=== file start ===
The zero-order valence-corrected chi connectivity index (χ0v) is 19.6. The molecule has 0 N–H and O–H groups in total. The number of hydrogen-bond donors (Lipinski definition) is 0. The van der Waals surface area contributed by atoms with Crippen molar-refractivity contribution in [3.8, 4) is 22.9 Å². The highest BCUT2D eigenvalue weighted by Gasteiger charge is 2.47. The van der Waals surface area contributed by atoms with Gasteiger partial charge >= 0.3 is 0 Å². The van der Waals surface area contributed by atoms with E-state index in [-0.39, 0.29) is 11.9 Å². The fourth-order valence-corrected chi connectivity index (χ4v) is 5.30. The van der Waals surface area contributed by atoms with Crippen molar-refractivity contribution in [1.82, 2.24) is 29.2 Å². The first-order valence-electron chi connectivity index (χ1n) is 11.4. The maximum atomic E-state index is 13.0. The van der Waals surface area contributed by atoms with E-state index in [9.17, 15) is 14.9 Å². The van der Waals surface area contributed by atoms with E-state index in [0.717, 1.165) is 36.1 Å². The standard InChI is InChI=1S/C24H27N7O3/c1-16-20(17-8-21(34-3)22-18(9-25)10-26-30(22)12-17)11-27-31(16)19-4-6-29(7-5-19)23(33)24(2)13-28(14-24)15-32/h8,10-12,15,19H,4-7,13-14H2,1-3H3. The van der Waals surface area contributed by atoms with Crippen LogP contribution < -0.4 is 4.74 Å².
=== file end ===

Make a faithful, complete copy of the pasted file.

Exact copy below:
The zero-order valence-corrected chi connectivity index (χ0v) is 19.6. The molecule has 0 N–H and O–H groups in total. The number of hydrogen-bond donors (Lipinski definition) is 0. The van der Waals surface area contributed by atoms with Crippen molar-refractivity contribution in [3.8, 4) is 22.9 Å². The highest BCUT2D eigenvalue weighted by Gasteiger charge is 2.47. The van der Waals surface area contributed by atoms with Gasteiger partial charge >= 0.3 is 0 Å². The van der Waals surface area contributed by atoms with E-state index in [-0.39, 0.29) is 11.9 Å². The fourth-order valence-corrected chi connectivity index (χ4v) is 5.30. The van der Waals surface area contributed by atoms with Crippen molar-refractivity contribution in [1.82, 2.24) is 29.2 Å². The first-order valence-electron chi connectivity index (χ1n) is 11.4. The maximum atomic E-state index is 13.0. The van der Waals surface area contributed by atoms with E-state index in [9.17, 15) is 14.9 Å². The van der Waals surface area contributed by atoms with E-state index in [0.717, 1.165) is 36.1 Å². The standard InChI is InChI=1S/C24H27N7O3/c1-16-20(17-8-21(34-3)22-18(9-25)10-26-30(22)12-17)11-27-31(16)19-4-6-29(7-5-19)23(33)24(2)13-28(14-24)15-32/h8,10-12,15,19H,4-7,13-14H2,1-3H3. The van der Waals surface area contributed by atoms with Crippen LogP contribution < -0.4 is 4.74 Å².